Although many believe that you must give up assets such as your home and car when filing for bankruptcy, that’s typically not the case. Depending on your specific circumstances, certain types of property can be declared exempt from the proceedings.
Types of Exempt Property
Individuals who are filing for Chapter 7 bankruptcy can choose to keep exempt assets as long as they are able to make any payments due on these assets. Exempt assets under Chapter 7 can include your home, car, retirement accounts, and other personal belongings, though they must fall under a specific value determined by the state.
Because exemptions are designed to give the person filing for bankruptcy a fresh start, luxury items such as expensive jewelry, artwork, boats, vacation homes, and other valuable items are not exempt and will typically be sold to repay creditors.
With Chapter 13 bankruptcy, your debt is rearranged rather than completely discharged. The value of property you are able to keep is determined by the amount of disposable income you are able to apply towards the debt repayment plan that’s established by the court. The court will account for the value of any retained property when determining your monthly repayment amount.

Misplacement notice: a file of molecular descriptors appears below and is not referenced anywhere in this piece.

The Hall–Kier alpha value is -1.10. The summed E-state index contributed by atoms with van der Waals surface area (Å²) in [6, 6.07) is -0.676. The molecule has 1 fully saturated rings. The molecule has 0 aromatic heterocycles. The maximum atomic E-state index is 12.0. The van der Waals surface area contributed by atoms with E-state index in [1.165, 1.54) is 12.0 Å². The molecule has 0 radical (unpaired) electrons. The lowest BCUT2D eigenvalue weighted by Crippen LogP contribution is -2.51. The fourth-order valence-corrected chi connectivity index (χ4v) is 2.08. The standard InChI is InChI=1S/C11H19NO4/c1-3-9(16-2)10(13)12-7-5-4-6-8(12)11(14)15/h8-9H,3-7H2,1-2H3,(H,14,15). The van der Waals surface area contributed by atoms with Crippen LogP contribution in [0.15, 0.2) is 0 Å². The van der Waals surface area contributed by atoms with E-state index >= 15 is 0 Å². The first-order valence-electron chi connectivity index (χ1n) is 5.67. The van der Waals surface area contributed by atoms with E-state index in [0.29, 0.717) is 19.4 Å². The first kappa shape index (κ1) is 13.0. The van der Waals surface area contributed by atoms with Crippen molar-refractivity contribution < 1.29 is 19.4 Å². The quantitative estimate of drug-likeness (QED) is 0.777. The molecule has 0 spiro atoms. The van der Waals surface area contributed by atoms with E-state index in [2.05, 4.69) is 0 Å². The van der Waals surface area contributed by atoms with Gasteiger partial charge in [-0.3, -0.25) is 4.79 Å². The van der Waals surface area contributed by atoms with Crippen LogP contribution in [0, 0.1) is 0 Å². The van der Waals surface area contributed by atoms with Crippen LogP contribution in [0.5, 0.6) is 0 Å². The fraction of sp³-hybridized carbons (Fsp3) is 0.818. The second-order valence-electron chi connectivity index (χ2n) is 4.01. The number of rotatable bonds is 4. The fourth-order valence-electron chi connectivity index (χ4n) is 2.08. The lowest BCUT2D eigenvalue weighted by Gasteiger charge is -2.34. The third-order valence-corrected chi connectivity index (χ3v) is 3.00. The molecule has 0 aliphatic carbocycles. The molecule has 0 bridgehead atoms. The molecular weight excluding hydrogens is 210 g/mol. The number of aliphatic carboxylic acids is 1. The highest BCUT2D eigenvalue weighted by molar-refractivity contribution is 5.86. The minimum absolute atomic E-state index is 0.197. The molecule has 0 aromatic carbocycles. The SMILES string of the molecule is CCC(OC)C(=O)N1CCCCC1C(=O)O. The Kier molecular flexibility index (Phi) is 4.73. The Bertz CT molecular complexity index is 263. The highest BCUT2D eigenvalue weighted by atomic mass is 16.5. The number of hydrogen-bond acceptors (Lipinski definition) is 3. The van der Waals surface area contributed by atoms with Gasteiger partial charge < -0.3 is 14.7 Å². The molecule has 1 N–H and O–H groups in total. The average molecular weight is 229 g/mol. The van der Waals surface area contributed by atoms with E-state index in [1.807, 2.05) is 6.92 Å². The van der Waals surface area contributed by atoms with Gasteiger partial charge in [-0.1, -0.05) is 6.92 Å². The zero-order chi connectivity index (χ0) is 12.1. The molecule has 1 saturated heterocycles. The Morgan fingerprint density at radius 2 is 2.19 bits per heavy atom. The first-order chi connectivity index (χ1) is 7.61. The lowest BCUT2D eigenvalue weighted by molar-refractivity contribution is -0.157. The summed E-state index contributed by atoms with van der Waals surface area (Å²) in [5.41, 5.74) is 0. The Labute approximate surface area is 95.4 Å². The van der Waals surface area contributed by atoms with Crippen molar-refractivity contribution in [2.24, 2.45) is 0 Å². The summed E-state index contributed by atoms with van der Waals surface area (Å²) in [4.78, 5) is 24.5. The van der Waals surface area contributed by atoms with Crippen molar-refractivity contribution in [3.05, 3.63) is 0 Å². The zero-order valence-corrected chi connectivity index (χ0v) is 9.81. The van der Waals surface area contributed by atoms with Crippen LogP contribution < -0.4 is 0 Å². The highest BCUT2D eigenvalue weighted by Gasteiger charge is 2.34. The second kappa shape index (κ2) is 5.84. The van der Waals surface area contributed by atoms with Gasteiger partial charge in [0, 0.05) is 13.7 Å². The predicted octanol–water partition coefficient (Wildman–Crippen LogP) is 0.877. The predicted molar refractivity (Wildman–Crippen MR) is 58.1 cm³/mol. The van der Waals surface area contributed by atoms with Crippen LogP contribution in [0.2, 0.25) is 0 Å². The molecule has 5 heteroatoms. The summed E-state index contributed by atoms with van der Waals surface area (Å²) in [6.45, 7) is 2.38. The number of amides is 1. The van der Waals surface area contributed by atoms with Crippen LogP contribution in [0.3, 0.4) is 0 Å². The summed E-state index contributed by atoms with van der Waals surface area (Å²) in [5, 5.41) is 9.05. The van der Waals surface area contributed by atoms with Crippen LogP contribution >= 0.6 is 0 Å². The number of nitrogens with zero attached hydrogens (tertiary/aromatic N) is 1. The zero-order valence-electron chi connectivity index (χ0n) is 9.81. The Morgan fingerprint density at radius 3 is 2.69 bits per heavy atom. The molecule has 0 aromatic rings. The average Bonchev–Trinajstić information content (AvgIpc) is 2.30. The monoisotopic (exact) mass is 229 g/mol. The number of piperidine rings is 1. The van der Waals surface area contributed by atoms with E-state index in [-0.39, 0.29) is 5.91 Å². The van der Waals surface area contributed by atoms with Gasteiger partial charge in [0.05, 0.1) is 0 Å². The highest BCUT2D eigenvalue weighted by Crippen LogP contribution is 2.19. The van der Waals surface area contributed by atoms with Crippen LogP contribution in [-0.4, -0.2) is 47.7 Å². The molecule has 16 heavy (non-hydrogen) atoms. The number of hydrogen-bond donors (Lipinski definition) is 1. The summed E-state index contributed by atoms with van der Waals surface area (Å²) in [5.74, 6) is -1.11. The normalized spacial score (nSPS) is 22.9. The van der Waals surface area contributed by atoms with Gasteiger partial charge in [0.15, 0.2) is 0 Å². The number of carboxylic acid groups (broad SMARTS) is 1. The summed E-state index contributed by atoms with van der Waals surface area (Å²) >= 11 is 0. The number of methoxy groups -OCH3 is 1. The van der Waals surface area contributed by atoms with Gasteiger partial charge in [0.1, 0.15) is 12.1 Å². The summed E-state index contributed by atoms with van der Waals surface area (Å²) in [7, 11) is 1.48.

Your bankruptcy filing documents will list the assets you plan to keep, as well as their value. This must be approved by the trustee assigned to your case.
The court uses a state-established formula to determine if property is exempt. For example, most homeowners in California can keep a primary residence where the amount of equity in the property is less than $100,000. Senior citizens and disabled individuals are typically allowed to keep $175,000 in equity in a residence. For a vehicle, the state’s exemption limit is $3,050.
If you own a home that is worth $200,000, the court may require you to sell the home and keep $100,000 to purchase another home, putting the other $100,000 towards repaying your creditors. Although some states allow married couples filing bankruptcy together to double the value of exemptions, this is not the case in California.
In most states, individuals can choose whether to use the state or federal system to calculate exemptions. However, California is unusual because you can choose between two state exemption systems. A qualified bankruptcy attorney can explain how each system would apply to your situation.
In general, the first system is more advantageous for homeowners with significant equity, while the second system is better for those who own and want to keep valuable assets.
Do you have debt you can’t afford to pay? In Ventura County, Brent George Law can help you determine whether filing for bankruptcy is the right choice to resolve your debt. Contact us today for your free consultation.